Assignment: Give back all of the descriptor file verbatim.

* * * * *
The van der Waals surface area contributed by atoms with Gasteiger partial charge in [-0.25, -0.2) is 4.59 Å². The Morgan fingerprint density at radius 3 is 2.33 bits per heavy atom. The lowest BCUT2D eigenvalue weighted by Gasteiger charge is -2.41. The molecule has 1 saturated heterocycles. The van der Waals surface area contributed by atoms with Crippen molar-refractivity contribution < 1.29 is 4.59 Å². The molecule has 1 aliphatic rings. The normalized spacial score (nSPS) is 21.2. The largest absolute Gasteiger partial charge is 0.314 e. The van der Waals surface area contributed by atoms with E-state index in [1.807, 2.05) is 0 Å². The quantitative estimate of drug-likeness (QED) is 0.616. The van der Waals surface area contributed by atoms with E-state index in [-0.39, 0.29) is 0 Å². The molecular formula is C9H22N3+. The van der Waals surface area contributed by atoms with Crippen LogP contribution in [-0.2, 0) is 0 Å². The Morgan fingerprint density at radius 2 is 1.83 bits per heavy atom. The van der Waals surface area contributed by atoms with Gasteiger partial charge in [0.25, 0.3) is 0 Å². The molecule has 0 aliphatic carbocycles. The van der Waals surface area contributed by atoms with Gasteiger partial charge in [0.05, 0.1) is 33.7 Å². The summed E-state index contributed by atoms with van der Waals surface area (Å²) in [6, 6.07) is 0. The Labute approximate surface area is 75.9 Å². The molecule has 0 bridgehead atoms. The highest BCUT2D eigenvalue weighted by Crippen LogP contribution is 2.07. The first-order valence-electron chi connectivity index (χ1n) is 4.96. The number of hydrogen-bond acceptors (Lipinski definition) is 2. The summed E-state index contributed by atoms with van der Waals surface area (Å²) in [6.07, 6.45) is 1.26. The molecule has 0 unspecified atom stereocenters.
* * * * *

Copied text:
The van der Waals surface area contributed by atoms with Gasteiger partial charge in [-0.25, -0.2) is 4.59 Å². The Morgan fingerprint density at radius 3 is 2.33 bits per heavy atom. The lowest BCUT2D eigenvalue weighted by Gasteiger charge is -2.41. The molecule has 1 saturated heterocycles. The van der Waals surface area contributed by atoms with Crippen molar-refractivity contribution < 1.29 is 4.59 Å². The molecule has 1 aliphatic rings. The normalized spacial score (nSPS) is 21.2. The largest absolute Gasteiger partial charge is 0.314 e. The van der Waals surface area contributed by atoms with E-state index in [1.807, 2.05) is 0 Å². The quantitative estimate of drug-likeness (QED) is 0.616. The van der Waals surface area contributed by atoms with E-state index in [-0.39, 0.29) is 0 Å². The molecular formula is C9H22N3+. The van der Waals surface area contributed by atoms with Crippen LogP contribution in [-0.2, 0) is 0 Å². The Morgan fingerprint density at radius 2 is 1.83 bits per heavy atom. The van der Waals surface area contributed by atoms with Gasteiger partial charge in [0.25, 0.3) is 0 Å². The molecule has 0 aliphatic carbocycles. The van der Waals surface area contributed by atoms with Gasteiger partial charge in [0.05, 0.1) is 33.7 Å². The summed E-state index contributed by atoms with van der Waals surface area (Å²) in [6, 6.07) is 0. The Labute approximate surface area is 75.9 Å². The molecule has 0 bridgehead atoms. The highest BCUT2D eigenvalue weighted by Crippen LogP contribution is 2.07. The first-order valence-electron chi connectivity index (χ1n) is 4.96. The number of hydrogen-bond acceptors (Lipinski definition) is 2. The summed E-state index contributed by atoms with van der Waals surface area (Å²) in [6.07, 6.45) is 1.26. The molecule has 0 unspecified atom stereocenters.